Issuing a Report on Offsets by a Realtor-Referee Would Increase the Chances of Further Litigation and Appeals

Yet another task of a partition referee is to provide the court with a report on partition offsets, which allocates the sale proceeds among parties. The referee’s role is crucial in ensuring that the partition process is conducted fairly, which may require the referee to provide recommendations to the court during the partition action’s various hearings.

As explained by the California Court of Appeals, the partition referee may “make a report on the facts and circumstances of the case, and make a recommendation to the court on precisely this primary determination. ([CCP] § 872.820, subd. (b).) Although his or her report and recommendation is advisory, the referee clearly serves as the initial examiner of the facts, and perhaps the law, in a partition action, under the aegis of the appointing court. The referee’s determinations are either accepted by the court, modified, or set aside. ([CCP] § 873.290, subd. (b).) Given the general role of referees as preliminary examiners of fact, we have no difficulty in concluding that trial in a partition action has commenced once evidentiary proceedings are begun before a referee. Despite the fact that the partition referee’s report was not in itself dispositive or tantamount to a final judgment, the trial proceedings began when the parties appeared before the referee to present their evidence.”[1]Gray v. Superior Court (1997) 52 Cal.App.4th 165, 171.

This report on partition offsets is not simply an accounting as would be completed by a bookkeeper. Rather, it is a mixture of legal and financial analysis. Perhaps one party submits invoices for painting the house pink. The referee does not simply tally up the invoices, but may conclude that painting the house pink did not add any value, and thus is excluded as an allowable offset. The referee’s report would cite the appropriate authority on that topic. Ensuring that the report is legally defensible will increase the likelihood that the report is adopted by the parties without further litigation.

Partition Referee’s Report After the Sale of a Property

Once the subject property of a partition action has been sold, California Code of Civil Procedure 873.710 is the California partition statute that lays out what information should be included in a referee’s report. As outlined in California Code of Civil Procedure 873.710(b), the partition referee’s report must provide the following pieces of information to the court:

(1) A description of the property sold to each purchaser.

(2) The name of the purchaser.

(3) The sale price.

(4) The terms and conditions of the sale and the security, if any, taken.

(5) Any amounts payable to lienholders.

(6) A statement as to contractual or other arrangements or conditions as to agents’ commissions.

(7) Any determination and recommendation as to opening and closing public and private ways, roads, streets, and easements.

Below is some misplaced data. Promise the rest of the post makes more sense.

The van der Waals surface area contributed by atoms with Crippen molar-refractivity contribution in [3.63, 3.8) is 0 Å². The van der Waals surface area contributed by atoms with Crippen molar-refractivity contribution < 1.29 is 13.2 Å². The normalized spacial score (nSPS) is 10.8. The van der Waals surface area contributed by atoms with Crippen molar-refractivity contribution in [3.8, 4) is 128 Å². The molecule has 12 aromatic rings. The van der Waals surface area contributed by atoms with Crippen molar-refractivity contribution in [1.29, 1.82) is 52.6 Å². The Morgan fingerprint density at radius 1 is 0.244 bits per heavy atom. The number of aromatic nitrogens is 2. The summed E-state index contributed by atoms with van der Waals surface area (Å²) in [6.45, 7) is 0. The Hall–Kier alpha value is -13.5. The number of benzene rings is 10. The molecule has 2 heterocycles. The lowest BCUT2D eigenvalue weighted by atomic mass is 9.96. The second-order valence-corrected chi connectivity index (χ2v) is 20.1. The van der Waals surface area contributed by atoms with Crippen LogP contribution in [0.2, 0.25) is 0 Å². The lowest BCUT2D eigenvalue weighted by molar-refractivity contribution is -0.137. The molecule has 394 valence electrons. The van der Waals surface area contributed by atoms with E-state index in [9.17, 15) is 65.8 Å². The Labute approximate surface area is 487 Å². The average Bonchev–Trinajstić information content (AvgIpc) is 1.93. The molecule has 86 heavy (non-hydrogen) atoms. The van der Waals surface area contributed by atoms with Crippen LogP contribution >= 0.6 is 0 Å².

(8) Other material facts relevant to the sale and the confirmation proceeding.

California Code of Civil Procedure 873.710(b)

Although a real estate agent may be familiar with the language in California Code of Civil Procedure 873.710(b), a Realtor may not be familiar with the process of filing the referee’s report which is an integral part of the partition action.

Costly Risk of Inefficiency During Partition Action

An inexperienced or inefficient referee can lead to increased costs of a partition action as well as delays. Some may unnecessarily extend their scope beyond facilitating the sale, while others may lack familiarity with partition procedures, leading to additional legal fees to enforce property access and possession. When suggesting a partition referee to the court, the goal should be finding someone who is an efficient and experienced referee because a seasoned partition referee can navigate issues effectively. An efficient referee who promptly and competently completes the court-ordered partition by sale means a quicker timeline for distributing the property’s sales proceeds and the faster you can wrap up this chapter of disputing with your co-owner. The co-owners will likely find that the cost of the referee is more than made up for by the benefit of that partition referee.

Talkov Law’s Partition Attorneys Can Help

The selection of a partition referee, whether it is a lawyer or a real estate agent, has significant implications in a partition action. A partition attorney who offers specialized guidance to navigate the uncertainties about the role of a partition referee can serve you in a partition action. If you are seeking tailored advice and representation, contact Talkov Law, California’s premier partition action law firm, for a free consultation, call (844) 4-TALKOV (825568) or reach out online today.

References

References
1 Gray v. Superior Court (1997) 52 Cal.App.4th 165, 171.
About Scott Talkov

Scott Talkov is a partition lawyer in California. He founded Talkov Law Corp. after more than one decade of experience with one of the region's oldest law firms, where he served as one of the firm's partners. He has been featured on ABC 7, CNN, KCBS, and KCAL-9, and in the Los Angeles Times, the Orange County Register, the San Diego Union-Tribune, the Press-Enterprise, and in Los Angeles Lawyer Magazine. Scott has been named a Super Lawyers Rising Star for 9 consecutive years. He can be reached about new matters at info@talkovlaw.com or (844) 4-TALKOV (825568). He can also be contacted directly at scott@talkovlaw.com.